A Rhetorical Analysis Of Learning To Read By Alex Haley

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Malcolm X through the ghost writing of Alex Haley has written an interesting excerpt called “Learning to Read,” which explains his experiences of reading while in prison. He states “I knew right there in prison that reading had changed forever the course of my life. As I see it today, the ability awoke inside me, some long dormant craving to be mentally alive”
(X 1007). However, in his rather agitated use of pathos and the time it was published in 1965, right in the middle of the Civil Rights Movement, may keep people from fully embracing his ideas. He has organized the article chronologically, starting with his time as a street hustler moving through his time in prison learning to read and write as a common man. He then becomes a speaker …show more content…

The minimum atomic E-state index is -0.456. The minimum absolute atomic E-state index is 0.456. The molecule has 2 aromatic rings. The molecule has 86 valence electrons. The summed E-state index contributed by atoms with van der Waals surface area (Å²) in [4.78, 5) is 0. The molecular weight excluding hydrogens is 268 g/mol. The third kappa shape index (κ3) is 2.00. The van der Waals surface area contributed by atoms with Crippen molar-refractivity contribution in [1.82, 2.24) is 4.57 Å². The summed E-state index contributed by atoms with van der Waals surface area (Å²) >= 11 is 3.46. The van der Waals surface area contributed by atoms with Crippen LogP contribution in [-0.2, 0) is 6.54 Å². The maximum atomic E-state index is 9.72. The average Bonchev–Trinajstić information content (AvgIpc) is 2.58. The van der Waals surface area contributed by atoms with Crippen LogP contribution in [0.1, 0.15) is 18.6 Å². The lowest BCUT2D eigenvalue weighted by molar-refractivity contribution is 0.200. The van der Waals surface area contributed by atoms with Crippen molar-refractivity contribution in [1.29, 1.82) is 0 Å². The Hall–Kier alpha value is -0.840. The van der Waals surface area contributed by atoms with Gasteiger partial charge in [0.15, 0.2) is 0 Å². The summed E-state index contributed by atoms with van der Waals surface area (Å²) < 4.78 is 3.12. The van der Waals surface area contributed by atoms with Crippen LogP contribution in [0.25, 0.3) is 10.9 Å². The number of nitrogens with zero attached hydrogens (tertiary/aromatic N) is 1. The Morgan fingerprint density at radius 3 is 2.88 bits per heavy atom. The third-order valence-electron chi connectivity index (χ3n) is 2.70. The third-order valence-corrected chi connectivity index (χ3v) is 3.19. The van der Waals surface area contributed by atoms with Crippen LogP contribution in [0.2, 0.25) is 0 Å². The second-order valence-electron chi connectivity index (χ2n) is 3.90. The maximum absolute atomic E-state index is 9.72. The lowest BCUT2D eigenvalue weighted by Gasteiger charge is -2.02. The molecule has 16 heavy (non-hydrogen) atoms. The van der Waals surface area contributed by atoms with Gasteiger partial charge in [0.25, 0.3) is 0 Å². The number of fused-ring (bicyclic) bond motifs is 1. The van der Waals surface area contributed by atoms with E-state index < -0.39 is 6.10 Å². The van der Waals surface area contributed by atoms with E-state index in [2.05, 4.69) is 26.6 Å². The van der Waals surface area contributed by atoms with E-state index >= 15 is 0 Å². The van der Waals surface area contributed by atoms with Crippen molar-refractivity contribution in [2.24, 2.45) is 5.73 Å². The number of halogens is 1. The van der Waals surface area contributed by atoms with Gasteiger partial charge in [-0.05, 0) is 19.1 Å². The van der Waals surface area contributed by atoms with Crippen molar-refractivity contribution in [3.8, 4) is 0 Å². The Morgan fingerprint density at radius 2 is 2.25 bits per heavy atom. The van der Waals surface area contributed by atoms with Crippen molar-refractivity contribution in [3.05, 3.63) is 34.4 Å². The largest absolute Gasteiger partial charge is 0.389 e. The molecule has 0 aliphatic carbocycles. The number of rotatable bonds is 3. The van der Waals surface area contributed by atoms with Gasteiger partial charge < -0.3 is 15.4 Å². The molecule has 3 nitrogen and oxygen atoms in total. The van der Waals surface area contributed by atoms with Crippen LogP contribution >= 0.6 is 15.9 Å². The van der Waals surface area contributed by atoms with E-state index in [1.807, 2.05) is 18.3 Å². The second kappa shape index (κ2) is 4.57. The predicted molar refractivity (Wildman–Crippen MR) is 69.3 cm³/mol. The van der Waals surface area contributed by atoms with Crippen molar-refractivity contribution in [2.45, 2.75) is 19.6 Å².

The tone was too agitated and thus sounded aggressive. Mainly he uses numerous examples to show how the white man or “white devil” has influenced many cultures mostly as a negative aspect of colonization. For example, he expressed disdain about the white man’s actions in India in 1759 and China in 1901. He perceived white men as a collective group that was nothing more than opportunists who use Christianity as their initial wedge to criminal conquests. How the white’s labeled other nonwhite cultures and civilizations as heathen and pagan. Eventually, the white man would use his weapons of war to coerce the non whites into submission and slavery (X 1005). It most likely would have been better received by whites if it wasn’t so negative towards whites. The inverse of Malcolm X would be Martin Luther King Jr. (MLK), who spoke more of all races coming together, living harmoniously and sharing everything America had to offer. MLK for the most part had the support of whites to a degree, Malcolm X did not. MLK’s tactics were more of peaceful protest to expose maltreatment of the black race (Web). Malcolm X preferred violent protest and separation in order to promote the ideas that he

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